DINNING ON THE VALOR
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Carnival Valor has two main dining rooms.
"I choose what I thought were the most
significant of American heroes for these two
rooms: George Washington and Abraham
Lincoln," explains Mr. Farcus. As a result,
the two rooms are done in a contemporary
version of a Federal period interior.
The restaurants follow the traditional systsem
of giving each guest a reserved table and
dinner time. However, Carnival is in the
process of introducing an alternative flexible
dining system into its fleet.
The Washington Restaurant is the only one
open for breakfast and and, on sea days, for
lunch. For those meals, an open seating
system is used.
Located at the stern of the ship, the two-deck
high Washington Restaurant has
windows on three sides and a variety of table
The Lincoln Restaurant is located further
forward, not far from the American Atrium. It too
has a balcony section and a main floor. Also, like
the Washington Restaurant table sizes range from
large group tables to tables for two. Unlike its sister
restaurant, however, the Lincoln only has windows
on two sides giving it a more sheltered atmosphere.
The alternative extra-tariff restaurant is Scarlett's Supper Club. Named for the heorine in Margret Mitchell's "Gone With
The Wind" and the classic movie of the same name, the restaurant is decorated in a style reminiscent of an antibellum
Southern mansion. In addition, bordering the dance floor is a full length mural depicting the stars of the film, Clarke Gable
and Viven Leigh, in the ballroom scene from the movie.
The menu features premium beef, lobster tail and lamb chops cooked individually to the guest's order.
Scarlett's is not just a dining venue but rather an evening entertainment complex with its own bar, stage and dance floor.
Valor's buffet, Rosie's Restaurant, pays homage to Rosie the
Rivoter, the fictional character used during World War II to portray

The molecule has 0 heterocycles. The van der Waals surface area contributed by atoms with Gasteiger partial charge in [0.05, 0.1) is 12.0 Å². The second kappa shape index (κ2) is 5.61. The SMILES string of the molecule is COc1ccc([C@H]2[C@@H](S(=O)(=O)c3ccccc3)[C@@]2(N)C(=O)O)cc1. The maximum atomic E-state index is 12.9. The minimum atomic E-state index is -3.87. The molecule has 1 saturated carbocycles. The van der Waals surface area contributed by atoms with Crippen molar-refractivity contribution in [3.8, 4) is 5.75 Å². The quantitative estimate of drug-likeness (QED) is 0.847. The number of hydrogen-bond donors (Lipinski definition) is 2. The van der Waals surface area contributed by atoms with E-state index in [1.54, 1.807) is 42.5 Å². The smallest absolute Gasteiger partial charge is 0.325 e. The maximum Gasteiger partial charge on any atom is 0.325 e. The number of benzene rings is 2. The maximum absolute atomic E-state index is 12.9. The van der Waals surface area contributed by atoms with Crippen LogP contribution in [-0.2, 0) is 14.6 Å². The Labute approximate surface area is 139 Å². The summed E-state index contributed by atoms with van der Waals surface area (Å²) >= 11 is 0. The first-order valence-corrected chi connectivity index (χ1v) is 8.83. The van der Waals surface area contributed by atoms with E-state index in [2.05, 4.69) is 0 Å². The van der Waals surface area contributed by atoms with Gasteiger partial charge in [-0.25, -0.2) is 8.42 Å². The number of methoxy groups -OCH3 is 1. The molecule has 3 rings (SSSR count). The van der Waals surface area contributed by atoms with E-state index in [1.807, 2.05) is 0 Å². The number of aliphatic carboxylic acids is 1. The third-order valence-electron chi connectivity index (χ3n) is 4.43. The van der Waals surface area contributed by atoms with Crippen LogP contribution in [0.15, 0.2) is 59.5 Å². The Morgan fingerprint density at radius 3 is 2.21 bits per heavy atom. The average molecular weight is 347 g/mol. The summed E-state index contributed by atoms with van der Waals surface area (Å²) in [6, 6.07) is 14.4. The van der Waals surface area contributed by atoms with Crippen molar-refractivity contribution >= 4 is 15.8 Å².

the American women who were participating in the war effort by
performing jobs that had previously been only opne to men. A giant
mosaic of the World War II poster of Riosie (left) occupies one wall
of the two deck atrium at the center of the buffet.
The restaurant is located high on the ship and the seating offers
good views over the sea and other surroundings. In addition, it is
conveniently located between the two main pool areas.
The buffet complex includes several
different stations serving different
cuisines and styles of food.
The Deli (left) serves made to order
cold cut sandwiches.
The Oriental station offers Asian
specialties. In keeping with the 1940s
theme of the buffet area, both of these
venues are styled after a 1940s
Upstairs in the two-deck
high atrium is the Fish
and Chips station
(left), which specializes
in the traditional British
By the Argonaut Pool
guests can find
hamburgers and other
light fare (right).
In the Prometheus Pool area, guests have a choice of hamburgers
and light fare at the Prometheus Grille (above) or the ship's
Below on Promenade Deck, there is the Togo Sushi bar (above)
and the Java Cafe (below), which offers specialty coffee and
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